In the wake of the Washington Navy Yard shooting, Gabby and I ask lawmakers to back broadly accepted ideas – such as expanding background checks – that address gun violence and still protect gun owners. The two aims are not mutually exclusive.
Jose Luis Magana/AP
In Congress, my wife, Gabby Giffords, represented Tombstone, Arizona. It’s the town that’s too tough to die, a symbol of American grit and the Western ethos of gun ownership. In popular folklore, the OK Corral evokes images of armed cowboys and dead villains. Justice, some of our favorite tales suggest, was sought from the barrel of a gun.
But if current American attitudes about guns derive from our origins as a frontier nation, then we must look at how places like Tombstone policed firearms and prevented gun violence. This is especially true in the wake of the shooting at the Washington Navy Yard in Washington, DC.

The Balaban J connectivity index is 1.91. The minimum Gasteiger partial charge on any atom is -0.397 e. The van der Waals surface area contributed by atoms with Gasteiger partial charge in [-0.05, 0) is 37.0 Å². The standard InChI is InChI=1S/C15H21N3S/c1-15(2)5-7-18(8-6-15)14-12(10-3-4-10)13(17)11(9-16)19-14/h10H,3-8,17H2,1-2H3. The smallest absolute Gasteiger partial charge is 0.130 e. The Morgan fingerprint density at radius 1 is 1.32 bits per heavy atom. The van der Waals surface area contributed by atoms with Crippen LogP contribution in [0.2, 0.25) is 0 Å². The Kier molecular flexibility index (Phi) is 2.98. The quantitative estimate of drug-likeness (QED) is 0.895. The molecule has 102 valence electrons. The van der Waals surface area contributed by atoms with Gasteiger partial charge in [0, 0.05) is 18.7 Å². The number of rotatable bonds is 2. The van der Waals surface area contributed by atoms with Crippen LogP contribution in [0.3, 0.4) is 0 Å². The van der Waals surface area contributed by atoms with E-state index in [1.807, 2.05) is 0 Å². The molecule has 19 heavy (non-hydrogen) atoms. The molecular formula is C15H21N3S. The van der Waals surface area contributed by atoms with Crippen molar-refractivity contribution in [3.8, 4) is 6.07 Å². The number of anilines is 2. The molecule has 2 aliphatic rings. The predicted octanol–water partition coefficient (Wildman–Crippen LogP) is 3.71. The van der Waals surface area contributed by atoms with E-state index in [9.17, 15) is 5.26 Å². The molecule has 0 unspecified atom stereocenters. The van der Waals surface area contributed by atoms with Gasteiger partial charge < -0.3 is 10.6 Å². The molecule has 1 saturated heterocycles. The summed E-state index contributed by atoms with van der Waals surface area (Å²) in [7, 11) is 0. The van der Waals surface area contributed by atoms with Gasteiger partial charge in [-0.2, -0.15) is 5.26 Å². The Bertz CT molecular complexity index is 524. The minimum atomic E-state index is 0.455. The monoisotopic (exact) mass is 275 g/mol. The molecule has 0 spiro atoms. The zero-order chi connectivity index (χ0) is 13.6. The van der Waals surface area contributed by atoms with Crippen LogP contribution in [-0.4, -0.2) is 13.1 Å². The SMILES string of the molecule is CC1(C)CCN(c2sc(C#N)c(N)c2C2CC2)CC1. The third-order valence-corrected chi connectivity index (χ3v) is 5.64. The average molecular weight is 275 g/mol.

You might be surprised by what you find about the history of US gun laws. Far from the “live-by-the-gun, die-by-the-gun” way of life portrayed in movies, the Western tradition of gun ownership was tightly braided with similarly Western policies to prevent gun violence.
Take a look at the history books, and you’ll learn that Tombstone legislators of the late nineteenth century worked to improve public safety by enacting comparatively strict gun safety laws. In 1881, Tombstone made it illegal to carry weapons in public. Residents could keep arms at home; travelers passing through had to check their guns with the marshal.
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